Much has been made about the paucity of celebrities and attendees at President Donald J. Trump's official inaugural balls, or the fact that there were just three compared to President Barack Obama's ten, at his first inauguration. But the relative smallness had an added benefit beside the "soft sensuality" promised by organizers: absolutely anybody who was anybody stopped by the the Liberty Ball at the Walter E. Washington Convention Center, the first and most intimate of the new regime's authorized shindiggers on Friday night.

"It's fun," said Steven A. Cohen, the billionaire hedge fund manager. "They're big parties. It's not a New York crowd."

Cohen, who last year settled an insider trading case against him for a paltry $135 million, had been in town since Wednesday for the new president, whom he knows, though they haven't, like, "had a meal together." "He's just an easygoing guy," Cohen continued under the blacklights of the VIP room. "I hope he's successful with a lot of stuff he's talking about."

Like what? "Oh..." Cohen paused to chew on that for a second. "Corporate tax reform," he said finally.

Inside this venerated VIP room, each performer on the main stage was announced by an unseen Michael Buffer-like M.C. whose primary purpose seemed to be assuring everyone that the person they were about to see was very famous. There was of course "...one of the most watched channels on the planet! Please welcome: The Piano Guys," a band that offered cover versions of Katy Perry and One Direction that involved literal banging on a piano. Or: "...the man who introduced the world tho the art form of Irish dance. Please welcome the Lord of the Dance himself: Michael Flatley." And: "The original 'Soul Man' Sam Moore," who performed that song accompanied by two white boys in suits who pretended to play along with plastic trombones.

Benedict Evans

Despite the dim star power, there were heavy-hitters in the midst besides Cohen, acolytes of the new administration like casino magnate and billionaire fundraiser Sheldon Adelson ("I don't want to be interviewed," he said in a diamond studded tuxedo and a Caddy brand mobility scooter), House Majority Leader Kevin McCarthy and former Texas Governor Rick Perry, who was mingling with Caitlyn Jenner.

Had he met Jenner before? "Uh, I suppose not," the Energy Secretary nominee said. What did they discuss? "We talked about how to make America great again!"

And how was that going, learning about America's nuclear capabilities, as he prepared to take over a department whose name he forgot once during a presidential debate and wanted eliminated altogether.

"I spent 14 years running the 12th largest economy in the world. That's pretty good background," he said, nodding. But nukes are kind of different right, I offered. "No," he said. "You hire people that know about nukes, just like you hire people that know how to run universities." Ah.

The only person representing Hollywood besides Jenner was Oksana Lada, best known for playing Tony Soprano's suicidal Russian girlfriend, accompanied by the designer Anne Bowen, who'd dressed her in absurdly revealing red.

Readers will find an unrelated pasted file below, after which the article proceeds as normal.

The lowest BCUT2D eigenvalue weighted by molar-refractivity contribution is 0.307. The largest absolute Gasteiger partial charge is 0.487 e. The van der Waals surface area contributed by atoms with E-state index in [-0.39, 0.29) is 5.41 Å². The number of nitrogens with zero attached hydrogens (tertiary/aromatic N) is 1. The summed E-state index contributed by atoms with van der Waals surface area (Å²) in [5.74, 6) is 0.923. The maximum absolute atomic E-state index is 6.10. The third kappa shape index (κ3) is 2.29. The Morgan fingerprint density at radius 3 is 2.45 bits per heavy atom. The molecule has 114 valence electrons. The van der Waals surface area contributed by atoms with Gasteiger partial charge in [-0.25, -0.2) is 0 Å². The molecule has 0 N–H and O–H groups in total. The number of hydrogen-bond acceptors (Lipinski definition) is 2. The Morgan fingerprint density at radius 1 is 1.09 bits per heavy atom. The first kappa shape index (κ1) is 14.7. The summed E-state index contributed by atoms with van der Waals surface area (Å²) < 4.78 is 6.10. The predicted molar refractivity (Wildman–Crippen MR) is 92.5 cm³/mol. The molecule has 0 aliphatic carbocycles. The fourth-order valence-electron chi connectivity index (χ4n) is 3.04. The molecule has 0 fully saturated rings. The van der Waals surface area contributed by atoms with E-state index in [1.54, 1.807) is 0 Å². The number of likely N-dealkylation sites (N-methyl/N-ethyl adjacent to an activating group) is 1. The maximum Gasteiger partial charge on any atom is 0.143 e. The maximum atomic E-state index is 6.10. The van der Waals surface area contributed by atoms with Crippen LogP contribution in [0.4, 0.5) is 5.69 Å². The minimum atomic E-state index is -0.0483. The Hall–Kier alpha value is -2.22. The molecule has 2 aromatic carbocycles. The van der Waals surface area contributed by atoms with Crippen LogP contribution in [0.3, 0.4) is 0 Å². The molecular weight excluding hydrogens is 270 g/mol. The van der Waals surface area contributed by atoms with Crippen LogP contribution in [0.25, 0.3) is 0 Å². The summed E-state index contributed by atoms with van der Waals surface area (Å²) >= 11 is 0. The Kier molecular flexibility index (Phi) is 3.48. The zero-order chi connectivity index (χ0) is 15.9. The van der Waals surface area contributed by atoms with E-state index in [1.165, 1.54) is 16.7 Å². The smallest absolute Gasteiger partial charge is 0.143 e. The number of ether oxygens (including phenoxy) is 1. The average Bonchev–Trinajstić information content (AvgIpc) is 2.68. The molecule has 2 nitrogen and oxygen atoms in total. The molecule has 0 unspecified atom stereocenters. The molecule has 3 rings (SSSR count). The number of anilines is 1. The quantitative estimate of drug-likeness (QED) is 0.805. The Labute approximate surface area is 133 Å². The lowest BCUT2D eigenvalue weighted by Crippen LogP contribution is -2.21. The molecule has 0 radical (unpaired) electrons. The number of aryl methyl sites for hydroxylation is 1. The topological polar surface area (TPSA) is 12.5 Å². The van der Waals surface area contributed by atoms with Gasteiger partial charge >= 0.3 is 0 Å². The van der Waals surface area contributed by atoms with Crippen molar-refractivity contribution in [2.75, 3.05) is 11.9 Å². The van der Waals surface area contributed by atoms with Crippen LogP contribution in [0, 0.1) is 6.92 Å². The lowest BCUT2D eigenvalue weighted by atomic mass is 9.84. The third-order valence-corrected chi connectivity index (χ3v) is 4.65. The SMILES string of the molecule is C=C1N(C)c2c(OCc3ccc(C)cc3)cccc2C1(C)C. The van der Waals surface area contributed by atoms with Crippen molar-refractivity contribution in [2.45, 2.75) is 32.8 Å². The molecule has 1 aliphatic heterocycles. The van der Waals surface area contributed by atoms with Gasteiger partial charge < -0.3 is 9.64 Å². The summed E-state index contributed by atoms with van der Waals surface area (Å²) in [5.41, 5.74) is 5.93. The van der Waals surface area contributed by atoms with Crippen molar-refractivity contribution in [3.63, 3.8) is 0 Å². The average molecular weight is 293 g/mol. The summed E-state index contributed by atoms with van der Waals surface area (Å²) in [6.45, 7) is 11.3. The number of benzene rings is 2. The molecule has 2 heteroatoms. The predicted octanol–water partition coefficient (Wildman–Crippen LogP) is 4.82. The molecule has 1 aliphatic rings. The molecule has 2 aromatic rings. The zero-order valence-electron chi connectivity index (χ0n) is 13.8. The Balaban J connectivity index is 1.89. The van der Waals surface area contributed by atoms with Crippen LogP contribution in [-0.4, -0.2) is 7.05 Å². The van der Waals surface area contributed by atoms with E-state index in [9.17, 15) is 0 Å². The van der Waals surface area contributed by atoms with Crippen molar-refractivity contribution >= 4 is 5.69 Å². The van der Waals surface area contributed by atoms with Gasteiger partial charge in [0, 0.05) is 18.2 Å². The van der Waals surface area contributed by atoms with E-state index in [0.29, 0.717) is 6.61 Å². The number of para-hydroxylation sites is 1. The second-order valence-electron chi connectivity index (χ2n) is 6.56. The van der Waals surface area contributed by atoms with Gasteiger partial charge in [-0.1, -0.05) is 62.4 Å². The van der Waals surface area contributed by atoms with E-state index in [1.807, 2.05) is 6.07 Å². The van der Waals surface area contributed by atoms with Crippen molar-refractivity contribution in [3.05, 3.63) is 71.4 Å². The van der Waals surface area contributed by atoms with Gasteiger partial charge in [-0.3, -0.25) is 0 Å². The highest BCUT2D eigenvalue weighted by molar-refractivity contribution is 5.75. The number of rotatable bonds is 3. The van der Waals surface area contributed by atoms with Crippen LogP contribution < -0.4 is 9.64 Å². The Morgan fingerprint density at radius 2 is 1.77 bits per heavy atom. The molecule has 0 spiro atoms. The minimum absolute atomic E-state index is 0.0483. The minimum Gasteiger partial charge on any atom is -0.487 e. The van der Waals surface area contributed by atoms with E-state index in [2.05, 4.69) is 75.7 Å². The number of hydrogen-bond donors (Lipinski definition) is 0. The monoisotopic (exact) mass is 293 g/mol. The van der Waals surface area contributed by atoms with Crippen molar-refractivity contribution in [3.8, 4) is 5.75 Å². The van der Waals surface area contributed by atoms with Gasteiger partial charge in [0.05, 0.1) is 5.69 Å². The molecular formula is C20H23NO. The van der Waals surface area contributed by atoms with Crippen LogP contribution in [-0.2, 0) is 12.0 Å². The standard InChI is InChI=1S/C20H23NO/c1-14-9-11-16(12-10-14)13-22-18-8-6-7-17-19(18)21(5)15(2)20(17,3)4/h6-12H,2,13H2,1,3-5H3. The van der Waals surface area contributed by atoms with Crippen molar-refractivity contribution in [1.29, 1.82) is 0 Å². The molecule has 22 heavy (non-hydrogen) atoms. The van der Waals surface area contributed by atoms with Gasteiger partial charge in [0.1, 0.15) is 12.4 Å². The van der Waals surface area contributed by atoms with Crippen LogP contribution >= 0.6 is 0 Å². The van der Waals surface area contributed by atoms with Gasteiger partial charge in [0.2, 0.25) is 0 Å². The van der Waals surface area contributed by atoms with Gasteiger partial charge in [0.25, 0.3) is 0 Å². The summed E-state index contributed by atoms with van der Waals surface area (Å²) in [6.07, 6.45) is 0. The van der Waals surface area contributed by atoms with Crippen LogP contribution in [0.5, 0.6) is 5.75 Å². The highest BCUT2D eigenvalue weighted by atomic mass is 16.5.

"I'm apolitical," Bowen said. "I love Kick Kennedy and I love Tiffany. That's our target demographic. They're millennials, they're finding their own way. I just enjoy dressing those kinds of women."

And how was Lada liking her first inauguration? Had she met many politicians? "Not yet," she said.

"No," Bowen said. "You met Governor Rick Perry. You just met former Governor Rick Perry."

"Exactly," Lada said. "I did that." And what did she think of him? She rolled her eyes. "Not much."

Benedict Evans

Then it was time for the 45th president of the United States. Every billionaire that could walk shoved through the velvet curtain to the tune of a somewhat hollow "Hail to the Chief". All of the inauguration committee's $100 million was on display, and the blood red Academy Award-style set featured moving parts and high-definition screens.

"You're going to see things happening over the next few weeks," Trump assured them, eating the microphone. "Oooooh you're gonna be so happy. Because you know. They're very elegant people [here] tonight. But they're also political people. We want to see great things happen for our country. We want to make America great again."

The crowd cheered but no one as loudly as the pair of teenage boys in tuxedoes behind me who drooled "Ohhhhhh Ivanka!" when she emerged with the rest of the families to dance with her father and stepmother. The song was, of course, Frank Sinatra's "My Way," though a collaborative version with multiple singers, almost a duet version, of "My Way."

Benedict Evans

The announcer finally introduced "the unforgettable Silhouettes," a group from America's Got Talent who performed shadow scenes of frontier life before a video of the plains over Neil Diamond's "America," and the Liberty Ball wound down shortly after, so that the only real personality left in the room was campaign manager and main Trump svengali Kellyanne Conway, in a maroon gown and bare feet. Donors were so excited to meet someone, anyone from the new administration that she was soon mobbed. She escaped to a corner to collect her shoes and her children. But then she was surrounded by all her admirers and couldn't leave. A friend tried to create a perimeter.

"She just needs 10 minutes," the friend said, with outstretched hands. "I'm so sorry. She needs about 10 minutes with her kids. Please, I'm so sorry."

The crowd did not disperse.

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